Is Your Car Ready for Winter?
By David Bergeron, Comm. Comm
Here are a few hints to make sure your car is ready to keep going and keep you safe in the cold weather.
First: the thing that many people forget about is tire pressure. As the weather gets colder, pressure goes down. Most tire pressure warning lights don’t tell you when the tires are a little low, only when it becomes dangerous. You need to keep it up for best gas mileage, tire wear, and safety. Check your door jamb for a sticker or tag listing the recommended tire pressure. Check the pressure again every time the weather gets colder. Remember the spare!
Make sure you have enough tread for rain and snow. You can check with a penny. Put it in the tread upside-down. If you can see the top of Abe’s head, your tread is dangerously low.
Next: can you see clearly? Your local auto parts store will be happy to install new wipers. Don’t wait until they come apart: get ready for bad weather before it happens. Buy high quality wipers now for clear vision all winter.
Then: Can everyone else see you? Have a friend help you check all your running lights, brake lights, and turn signals.
Finally, regular maintenance – oil and other fluids. If you’re not comfortable doing this all yourself, any of the quick service places would be happy to help. But remember: the 3,000 mile oil change was invented by the oil change retailers to make more money, so check your owner’s manual for recommended intervals, as well as what kind of fluids to use. Some vehicles can go 10,000 miles on synthetic oil and a premium filter. Don’t let them talk you into unnecessary work like a transmission flush. Check the manual.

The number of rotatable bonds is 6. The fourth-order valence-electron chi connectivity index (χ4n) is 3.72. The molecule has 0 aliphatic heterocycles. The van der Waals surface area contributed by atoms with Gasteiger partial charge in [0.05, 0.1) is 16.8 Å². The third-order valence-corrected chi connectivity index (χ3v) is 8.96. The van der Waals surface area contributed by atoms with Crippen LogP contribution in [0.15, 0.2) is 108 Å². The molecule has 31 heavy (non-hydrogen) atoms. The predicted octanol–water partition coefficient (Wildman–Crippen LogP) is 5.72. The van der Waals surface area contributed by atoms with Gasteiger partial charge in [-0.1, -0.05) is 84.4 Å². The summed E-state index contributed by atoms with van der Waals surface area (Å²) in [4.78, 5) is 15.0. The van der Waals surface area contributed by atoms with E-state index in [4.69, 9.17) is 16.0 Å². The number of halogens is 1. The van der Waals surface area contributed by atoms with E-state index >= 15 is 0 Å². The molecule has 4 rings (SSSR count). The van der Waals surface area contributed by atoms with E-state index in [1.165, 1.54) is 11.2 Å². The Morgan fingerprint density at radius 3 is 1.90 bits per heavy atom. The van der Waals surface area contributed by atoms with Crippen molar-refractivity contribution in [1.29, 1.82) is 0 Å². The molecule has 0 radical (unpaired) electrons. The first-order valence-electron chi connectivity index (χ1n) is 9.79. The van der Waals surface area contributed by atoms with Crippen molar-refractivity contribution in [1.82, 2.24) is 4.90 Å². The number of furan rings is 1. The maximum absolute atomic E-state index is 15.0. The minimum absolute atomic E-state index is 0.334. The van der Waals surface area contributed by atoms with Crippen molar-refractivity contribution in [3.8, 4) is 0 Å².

While you’re there:
1. When was the last time you changed your fuel filter, air filter, or PCV filter? Clean filters improve gas mileage and performance. Check the manual.
2. Check the coolant with a hydrometer to make sure it’s ready for cold weather. You can buy a hydrometer at any auto parts store for just a few dollars, or have the tech at the quick service place show you the results on his.
3. Check the hoses and belts. Both should be pliant and flexible, with no visible cracks or shiny spots.
4. Check the battery. Looking at the fluid levels or even checking with a hydrometer is not enough. This must be done with electronic equipment. For DIY-ers, you’ll have to go to your favorite auto parts store for a free test. At the quick service place, make them show you the written report.
And last, consider putting an emergency kit in the car: extra gloves, boots and blankets; flares or triangles; a flashlight and extra batteries; and a cell phone and extra car charger. Put a few “high-energy” snacks in your glove box.